Social Anxiety Disorder, also known as social phobia, occurs when an individual experiences intense and sometimes debilitating anxiety in certain, or all, types of social situations. This disorder (also known as SAD or SAnD) affects close to 15 million people in the United States alone.
Essentially, social anxiety disorder is tied to a fear of public scrutiny and being judged by others. The individual is afraid of this scrutiny and the anticipation of public humiliation leads to anticipatory or concurrent anxiety.
The DSM-IV defines social anxiety disorder as pervasive anxiety experienced when the affected individual encounters social or performance situations. The individual fears being exposed to scrutiny and public embarrassment, and may or may not realize that this fear is perhaps misplaced or excessive. Exposure or anticipation of exposure can trigger physiological responses or avoidance strategies that may interfere with the individual's ability to function.
Types of Social Anxiety Disorder:
Social anxiety disorder can be specific and occur when certain social situations or circumstances instigate anxiety (for example, the individual experiences anxiety specifically while waiting in line at the grocery store, or during group meetings or parties).
Social anxiety disorder can also be general, and can be best described as chronic fear of scrutiny by others. This negative attention (and the fears of judgment by others, resulting in humiliation and embarrassment to the individual) may be entirely perceived or may be completely founded, depending on the situation.
Examples of situations that can trigger social anxiety are:
- Public speaking
- Interviews or meetings
- Talking to strangers
- Talking on the phone
- Activities that take place in public settings such as shopping or parties
- Team sports
- Large or crowded venues such as theaters or stadiums
Causes of Social Anxiety Disorder:
While the specific causes are unclear, there are some probable causes that can be linked to the disorder:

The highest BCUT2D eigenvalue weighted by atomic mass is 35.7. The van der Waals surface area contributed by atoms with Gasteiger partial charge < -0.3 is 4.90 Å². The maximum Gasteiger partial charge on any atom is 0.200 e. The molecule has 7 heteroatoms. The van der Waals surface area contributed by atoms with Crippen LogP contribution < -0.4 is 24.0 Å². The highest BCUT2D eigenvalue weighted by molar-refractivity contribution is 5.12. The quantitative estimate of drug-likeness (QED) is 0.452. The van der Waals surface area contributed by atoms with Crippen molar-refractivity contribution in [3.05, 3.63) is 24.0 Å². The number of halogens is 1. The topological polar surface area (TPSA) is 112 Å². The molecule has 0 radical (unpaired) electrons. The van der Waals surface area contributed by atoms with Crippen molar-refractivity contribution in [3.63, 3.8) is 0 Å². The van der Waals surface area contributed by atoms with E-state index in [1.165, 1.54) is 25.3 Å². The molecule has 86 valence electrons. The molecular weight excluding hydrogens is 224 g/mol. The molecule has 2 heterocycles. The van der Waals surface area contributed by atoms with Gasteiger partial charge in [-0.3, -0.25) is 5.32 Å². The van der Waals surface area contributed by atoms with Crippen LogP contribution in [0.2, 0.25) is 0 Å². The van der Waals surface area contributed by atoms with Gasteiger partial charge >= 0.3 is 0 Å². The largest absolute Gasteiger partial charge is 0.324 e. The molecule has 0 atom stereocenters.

Genetics: Anxiety can be a familial trait; however, this can be both inherited or conditioned behavior.
Personal History: When a child is ridiculed, bullied, or socially abused, they become more prone to this disorder. Other negative experiences during social interactions, conflicts, or abuse can lead to development of this disorder.
Chemical imbalance: People with the disorder can display hyper-sensitivity to the chemical serotonin, which regulates emotional responses and moods.
Brain structure: Individuals with an overactive amygdala could experience higher levels of social anxiety (it is thought that the amygdala influences the body and brain's responses to fear).
The average age of onset is in adolescence, around 13 years of age. Over a third of people with this disorder experience symptoms for a decade or longer before consulting a professional or beginning therapy.
Symptoms of Social Anxiety Disorder:
Symptoms are generally triggered by a perceived fear of scrutiny, criticism, or judgment; this anxiety can manifest itself in the following physical responses:
- Increased pulse rate
- Nausea or vomiting
- Shortness of breath
- Difficulty with speech or eye contact
- Avoidance of situations where the perceived threat may be an issue
It is normal to feel some anxiety prior to giving a speech or another sort of public event; however, those with social anxiety disorder find that this fear can be incapacitating. This anxiety interferes with the individual's ability to function and maintain a daily routine.
Diagnosis of Social Anxiety Disorder:
A physician can make a diagnosis of social anxiety disorder. The process usually involves a physical exam to rule out other health conditions, followed by a psychological assessment. Assessments may be performed by a psychologist and include questionnaires that catalog symptoms.